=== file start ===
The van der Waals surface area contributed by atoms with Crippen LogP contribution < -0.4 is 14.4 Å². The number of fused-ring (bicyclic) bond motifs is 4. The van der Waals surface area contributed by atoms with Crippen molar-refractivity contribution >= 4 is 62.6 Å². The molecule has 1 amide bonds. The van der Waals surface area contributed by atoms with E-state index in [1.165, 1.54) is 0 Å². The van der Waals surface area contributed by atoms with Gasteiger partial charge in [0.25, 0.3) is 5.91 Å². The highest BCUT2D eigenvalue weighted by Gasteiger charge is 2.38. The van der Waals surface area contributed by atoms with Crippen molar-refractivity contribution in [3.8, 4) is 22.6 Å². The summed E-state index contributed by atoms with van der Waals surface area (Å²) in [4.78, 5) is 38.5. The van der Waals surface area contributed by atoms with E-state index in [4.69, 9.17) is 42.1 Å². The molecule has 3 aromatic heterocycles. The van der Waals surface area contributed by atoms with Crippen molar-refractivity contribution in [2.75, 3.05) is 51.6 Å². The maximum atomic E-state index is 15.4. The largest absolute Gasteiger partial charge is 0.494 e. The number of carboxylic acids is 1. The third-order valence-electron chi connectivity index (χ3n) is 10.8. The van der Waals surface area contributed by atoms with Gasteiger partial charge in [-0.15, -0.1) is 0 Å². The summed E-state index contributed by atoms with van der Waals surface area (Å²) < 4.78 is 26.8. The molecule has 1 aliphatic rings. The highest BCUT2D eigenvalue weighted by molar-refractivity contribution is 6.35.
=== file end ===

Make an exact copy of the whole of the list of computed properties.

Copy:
The van der Waals surface area contributed by atoms with Crippen LogP contribution < -0.4 is 14.4 Å². The number of fused-ring (bicyclic) bond motifs is 4. The van der Waals surface area contributed by atoms with Crippen molar-refractivity contribution >= 4 is 62.6 Å². The molecule has 1 amide bonds. The van der Waals surface area contributed by atoms with E-state index in [1.165, 1.54) is 0 Å². The van der Waals surface area contributed by atoms with Gasteiger partial charge in [0.25, 0.3) is 5.91 Å². The highest BCUT2D eigenvalue weighted by Gasteiger charge is 2.38. The van der Waals surface area contributed by atoms with Crippen molar-refractivity contribution in [3.8, 4) is 22.6 Å². The summed E-state index contributed by atoms with van der Waals surface area (Å²) in [4.78, 5) is 38.5. The van der Waals surface area contributed by atoms with E-state index in [4.69, 9.17) is 42.1 Å². The molecule has 3 aromatic heterocycles. The van der Waals surface area contributed by atoms with Crippen molar-refractivity contribution in [2.75, 3.05) is 51.6 Å². The maximum atomic E-state index is 15.4. The largest absolute Gasteiger partial charge is 0.494 e. The number of carboxylic acids is 1. The third-order valence-electron chi connectivity index (χ3n) is 10.8. The van der Waals surface area contributed by atoms with Gasteiger partial charge in [-0.15, -0.1) is 0 Å². The summed E-state index contributed by atoms with van der Waals surface area (Å²) < 4.78 is 26.8. The molecule has 1 aliphatic rings. The highest BCUT2D eigenvalue weighted by molar-refractivity contribution is 6.35.